Malta’s flag­ship con­fer­ence fa­cil­ity, and a mem­ber of the ex­clu­sive group of His­toric Con­fer­ence Cen­tres of Europe (HCCE), this venue be­gan its life in the 1570s as the Sacra In­fer­me­ria, the hospi­tal of the Knights of Malta. Here, al­most at the tip of the Val­letta penin­sula, the Hospi­tallers min­is­tered to the sick. Even their leader and ruler of Malta, the Grand Mas­ter, was ex­pected to take his turn work­ing on the wards.

The 155-me­tre Great Ward was, at the time of its con­struc­tion, fa­mously the long­est room in Europe. It can now be used for meet­ings, pre­sen­ta­tions and din­ners for up to 1,500 peo­ple. The cen­tral court­yard of the Knights’ build­ing has been en­closed to cre­ate a mod­ern con­fer­ence hall seat­ing up to 1,400 del­e­gates in theatre for­ma­tion. There are mul­ti­ple other rooms of var­i­ous sizes, as well as a busi­ness cen­tre and cater­ing for up to 4,000 peo­ple a day. Val­letta;


Malta’s two most iconic forts, their honey-coloured lime­stone bas­tions glow­ing af­ter re­cent clean­ing and re­pairs, have re­newed vigour and pur­pose.

Once the key de­fend­ers of the Grand Har­bour, they now wel­come the public to mu­se­ums, tours and re-en­act­ments – as well as host­ing mid-sized con­fer­ences, sem­i­nars, meet­ings and events. Each fort has his­toric rooms for hire, and dra­matic can­non-stud­ded ter­races with space for up to 2,000 peo­ple amid stun­ning views over the Grand Har­bour.

St Elmo sits op­po­site the MCC on the Val­letta penin­sula, while St Angelo, Malta’s old­est cas­tle, is on the op­po­site bank look­ing back at Val­letta (beau­ti­fully lit at night). Both were cen­tral to the Great Siege in 1565 when the Knights de­feated the in­vad­ing Turks. St Angelo was the Knights’ first base in Malta and the Royal Navy’s last. The creek where the Knights moored their gal­leys and the Bri­tish their war­ships is now a yacht ma­rina and pleas­ant wa­ter­front.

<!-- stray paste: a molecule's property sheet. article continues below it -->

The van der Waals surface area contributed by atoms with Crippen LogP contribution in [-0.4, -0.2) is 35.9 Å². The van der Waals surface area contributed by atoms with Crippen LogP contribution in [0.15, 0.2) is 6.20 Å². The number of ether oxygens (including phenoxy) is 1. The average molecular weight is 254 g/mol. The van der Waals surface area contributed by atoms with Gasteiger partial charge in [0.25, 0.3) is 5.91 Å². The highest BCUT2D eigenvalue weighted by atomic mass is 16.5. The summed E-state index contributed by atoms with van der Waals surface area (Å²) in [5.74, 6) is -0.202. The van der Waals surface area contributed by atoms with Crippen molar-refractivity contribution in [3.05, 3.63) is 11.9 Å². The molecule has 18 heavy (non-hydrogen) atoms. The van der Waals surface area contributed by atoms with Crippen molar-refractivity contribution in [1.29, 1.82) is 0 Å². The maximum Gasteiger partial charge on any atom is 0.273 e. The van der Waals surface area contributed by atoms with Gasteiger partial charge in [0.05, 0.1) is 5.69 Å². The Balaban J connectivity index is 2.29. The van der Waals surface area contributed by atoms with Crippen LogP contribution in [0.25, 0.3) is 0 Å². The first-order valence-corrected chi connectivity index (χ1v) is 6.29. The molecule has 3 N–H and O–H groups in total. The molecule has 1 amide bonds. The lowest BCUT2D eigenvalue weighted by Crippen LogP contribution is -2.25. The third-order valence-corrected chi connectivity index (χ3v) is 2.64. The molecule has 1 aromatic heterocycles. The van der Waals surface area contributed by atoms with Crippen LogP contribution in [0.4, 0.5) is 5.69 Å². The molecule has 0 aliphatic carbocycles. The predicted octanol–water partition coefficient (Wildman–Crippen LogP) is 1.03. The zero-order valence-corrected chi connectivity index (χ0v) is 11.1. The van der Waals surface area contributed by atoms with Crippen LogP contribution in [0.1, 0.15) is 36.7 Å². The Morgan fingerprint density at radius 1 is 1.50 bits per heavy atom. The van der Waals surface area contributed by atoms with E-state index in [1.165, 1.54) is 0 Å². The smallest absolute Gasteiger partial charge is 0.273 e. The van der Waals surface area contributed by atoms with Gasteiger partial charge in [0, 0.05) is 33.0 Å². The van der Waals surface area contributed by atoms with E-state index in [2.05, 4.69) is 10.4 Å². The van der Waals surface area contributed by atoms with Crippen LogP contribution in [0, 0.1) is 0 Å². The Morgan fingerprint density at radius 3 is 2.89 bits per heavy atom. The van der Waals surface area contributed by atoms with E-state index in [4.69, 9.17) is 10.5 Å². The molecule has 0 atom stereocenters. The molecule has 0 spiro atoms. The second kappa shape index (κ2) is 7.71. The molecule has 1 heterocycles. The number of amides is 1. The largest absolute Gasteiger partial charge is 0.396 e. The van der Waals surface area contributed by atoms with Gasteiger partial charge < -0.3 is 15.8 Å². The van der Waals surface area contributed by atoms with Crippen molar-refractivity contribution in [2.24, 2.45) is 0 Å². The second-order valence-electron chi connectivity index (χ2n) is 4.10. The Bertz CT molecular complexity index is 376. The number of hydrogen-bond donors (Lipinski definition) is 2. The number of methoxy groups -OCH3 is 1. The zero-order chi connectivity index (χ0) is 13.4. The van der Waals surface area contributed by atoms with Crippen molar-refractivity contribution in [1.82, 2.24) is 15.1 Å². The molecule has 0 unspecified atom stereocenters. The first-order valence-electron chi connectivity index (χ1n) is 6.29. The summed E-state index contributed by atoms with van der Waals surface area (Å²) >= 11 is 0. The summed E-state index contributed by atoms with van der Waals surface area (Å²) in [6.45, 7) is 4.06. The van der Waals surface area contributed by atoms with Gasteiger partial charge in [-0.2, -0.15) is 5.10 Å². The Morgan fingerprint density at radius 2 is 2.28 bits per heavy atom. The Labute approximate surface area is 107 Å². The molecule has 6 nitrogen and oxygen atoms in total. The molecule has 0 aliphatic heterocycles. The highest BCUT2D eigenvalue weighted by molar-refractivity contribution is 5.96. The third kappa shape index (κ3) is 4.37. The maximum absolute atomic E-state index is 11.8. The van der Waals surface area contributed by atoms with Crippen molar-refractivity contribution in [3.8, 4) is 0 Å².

Both cas­tles have halls suit­able for con­fer­ences – St Elmo for up to 90 peo­ple and St Angelo for 160 – as well as more in­ti­mate rooms for smaller gath­er­ings. Forts St Elmo and St Angelo; her­itage­


Malta’s most his­toric ho­tel, built un­der the Bri­tish in the 1930s, re­opened in April af­ter a ma­jor re­fur­bish­ment. The en­tire prop­erty has been re­freshed and up­dated, in­clud­ing all the rooms, the op­u­lent art deco ball­room, the Maryan­ski Porch (gar­den gallery) and four meet­ing spa­ces. The re­vamp has re­tained and en­hanced the 1930s foyer lounge and the cosy gen­tle­men’s club-style bar.

A favourite haunt of Princess El­iz­a­beth (the Queen), the Phoenicia has long wel­comed gov­ern­ment of­fi­cials and VIPs. All six event spa­ces can be laid out in any way re­quired. The ball­room ac­com­mo­dates up to 800 peo­ple for drinks or 250 for a ban­quet, while the Porch can seat 70 to 80 guests and leads out on to the gar­dens, mak­ing it a pleas­ant (and ex­pand­able) place for a re­cep­tion.